Charles H. Spurgeon- “Freewill- A Slave,” A Sermon Delivered On Sabbath Morning, December 2, 1855

An Appendix To A Confession Of Faith- Appendix Point 20

20. Though a believer’s right to the use of the Lord’s Supper do immediately flow from Jesus Christ apprehended and received by faith; yet in as much as all things ought to be done not only decently, but also in order; I Cor. 14:40, and the word holds forth this order, that disciples should be baptized, Matt. 28:19, Acts 2:38, and then be taught to observe all things (that is to say, all other things) that Christ commanded the Apostles, Matt. 28:20, and accordingly the Apostles first baptized disciples, and then admitted them to the use of the Supper; Acts 2:41,42, we therefore do not admit any to the use of the Supper, nor communicate with any in the use of this ordinance, but disciples baptized, lest we should have fellowship with them in their doing contrary to order.

Benjamin Cox- An Appendix To A Confession Of Faith

Charles Spurgeon’s Letters-Letter 122

TO REV. A. A. REES

CLAPHAM, April 14.

MY DEAR FRIEND, —

Thanks for check £2 10s. and thanks also for your good word. Oh! For divine keeping evermore, for it is as you say — one turning aside, and a life-long testimony is marred. Yet it shall not be so seeing we abide under the shadow of the Almighty.

Yours ever heartily,

C. H. SPURGEON.

Duty of Gratitude for Divine Grace: Blessings of Grace: Sanctification- Book Seventh- Chapter 3- Section 5

Book Seventh

CHAPTER III.

SECTION V.–SANCTIFICATION.

THE HOLY SPIRIT CONTINUES TO SANCTIFY THOSE WHOM HE HAS REGENERATED, AND FINALLY PREPARES THEM FULLY FOR THE HOLY SERVICE AND ENJOYMENT OF HEAVEN.[160]

Regeneration is the beginning of sanctification, but the work is not completed at the outset. A new affection is produced in the heart, but it does not govern without opposition. The love of the world, the love of self, and all the carnal appetites and passions, have reigned in the heart; and the power of habit gives them a controlling influence, which is not readily yielded. Hence arises the warfare of which every regenerate man is conscious: the flesh lusting against the Spirit, and the Spirit against the flesh.[161] In this struggle, the carnal propensities often threaten to prevail, and they would prevail, if God did not give a supply of the Spirit of Jesus Christ. “Without me,” said Jesus, “ye can do nothing.”[162] If severed from the living vine, the branches are sapless, fruitless, dead. But “he that is joined to the Lord is one Spirit;”[163] and the Spirit of life from Christ, the head, flows through all the members of his body, and gives and preserves their vitality. This Spirit in them lusteth against the flesh, and enables them to carry on their warfare, and gives them final victory: “He that hath begun a good work in you, will perform it until the day of Jesus Christ.”[164]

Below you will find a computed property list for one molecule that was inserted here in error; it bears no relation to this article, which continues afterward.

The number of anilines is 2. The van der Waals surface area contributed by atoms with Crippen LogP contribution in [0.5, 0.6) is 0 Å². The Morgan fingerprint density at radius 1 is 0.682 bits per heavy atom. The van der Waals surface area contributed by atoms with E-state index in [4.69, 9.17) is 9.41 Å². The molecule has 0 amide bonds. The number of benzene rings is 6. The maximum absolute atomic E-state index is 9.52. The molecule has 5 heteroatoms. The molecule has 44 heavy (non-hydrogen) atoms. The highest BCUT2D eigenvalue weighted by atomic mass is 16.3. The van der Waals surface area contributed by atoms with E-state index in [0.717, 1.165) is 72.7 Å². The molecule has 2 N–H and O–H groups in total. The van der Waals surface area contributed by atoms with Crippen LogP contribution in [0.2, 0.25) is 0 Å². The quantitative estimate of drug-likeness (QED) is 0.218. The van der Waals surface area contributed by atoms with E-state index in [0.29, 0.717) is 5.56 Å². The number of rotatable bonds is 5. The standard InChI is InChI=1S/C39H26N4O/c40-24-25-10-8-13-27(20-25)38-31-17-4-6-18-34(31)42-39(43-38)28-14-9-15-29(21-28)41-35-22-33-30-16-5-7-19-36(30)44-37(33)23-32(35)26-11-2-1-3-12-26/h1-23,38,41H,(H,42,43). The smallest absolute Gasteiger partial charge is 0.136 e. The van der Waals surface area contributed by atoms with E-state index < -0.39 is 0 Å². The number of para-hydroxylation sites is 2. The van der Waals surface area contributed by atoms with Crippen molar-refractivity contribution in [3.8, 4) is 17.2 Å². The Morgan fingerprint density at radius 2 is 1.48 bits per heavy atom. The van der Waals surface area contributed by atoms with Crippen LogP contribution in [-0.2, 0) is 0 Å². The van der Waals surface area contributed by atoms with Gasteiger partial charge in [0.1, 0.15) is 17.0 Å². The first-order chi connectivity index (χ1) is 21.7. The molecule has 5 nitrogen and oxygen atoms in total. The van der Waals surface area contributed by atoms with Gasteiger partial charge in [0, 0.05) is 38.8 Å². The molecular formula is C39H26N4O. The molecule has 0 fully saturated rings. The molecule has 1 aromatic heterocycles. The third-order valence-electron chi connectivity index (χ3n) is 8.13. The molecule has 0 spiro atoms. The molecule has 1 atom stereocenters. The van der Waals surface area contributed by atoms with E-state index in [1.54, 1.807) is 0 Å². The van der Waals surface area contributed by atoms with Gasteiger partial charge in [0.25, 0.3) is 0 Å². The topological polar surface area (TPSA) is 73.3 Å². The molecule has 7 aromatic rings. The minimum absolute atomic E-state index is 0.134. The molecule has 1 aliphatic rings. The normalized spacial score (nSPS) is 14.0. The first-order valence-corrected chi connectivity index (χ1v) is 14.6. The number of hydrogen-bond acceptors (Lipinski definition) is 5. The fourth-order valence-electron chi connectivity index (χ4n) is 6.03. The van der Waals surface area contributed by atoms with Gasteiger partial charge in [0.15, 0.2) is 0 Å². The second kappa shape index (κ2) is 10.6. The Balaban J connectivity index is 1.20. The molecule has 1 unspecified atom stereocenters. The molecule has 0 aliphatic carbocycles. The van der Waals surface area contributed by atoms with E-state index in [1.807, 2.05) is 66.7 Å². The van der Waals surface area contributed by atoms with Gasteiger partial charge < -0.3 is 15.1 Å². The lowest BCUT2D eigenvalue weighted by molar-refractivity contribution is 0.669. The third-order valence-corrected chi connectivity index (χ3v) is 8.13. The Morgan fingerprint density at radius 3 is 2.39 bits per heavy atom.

As in the beginning, so in the progress of the work, the Holy Spirit operates by direct and by indirect influence. The indirect influence is by means of the truth. With reference to this, the Saviour prayed: “Sanctify them through thy truth;”[165] and, with reference to it, the Scriptures connect “belief of the truth,” with “sanctification of the Spirit;”[166] and speak of the heart being purified by faith.[167] The direct influence fixes the affections on the truth; or, in the language of Scripture, “writes the law in the heart.”[168] The mode in which this direct influence is exerted, we cannot explain; but the result is, that the truth produces its proper effect, which otherwise it would fail to accomplish, through the depravity of the heart. Our carnal affections tend to shut out the truth from the heart; hence Christ said; “How can ye believe, which receive honor one of another, and seek not the honor that cometh from God only?”[169] While carnal affections tend to prevent the proper influence of the truth, the Spirit exercises an opposite influence, and “lusts against the flesh.” As this influence gives the word an efficacy which it would not otherwise possess, it is something superadded to the intrinsic power of the word. For this direct influence, the Psalmist prays: “Open thou mine eyes, that I may behold wondrous things out of thy law;”[170] and for this, the prayers recorded in the New Testament were offered: “Lord, increase our faith.”[171] “Lord, I believe; help thou mine unbelief.”[172] This influence operated on the two disciples, when their understandings were opened, that they understood the Scriptures.[173] This influence is prayed for by every child of God, when, as he opens the Bible, he prays that what he is about to read, may be blessed to the good of his soul. And it is prayed for by the faithful minister of the gospel, and by every devout hearer, when at the beginning of a sermon, they ask God to make his truth effectual.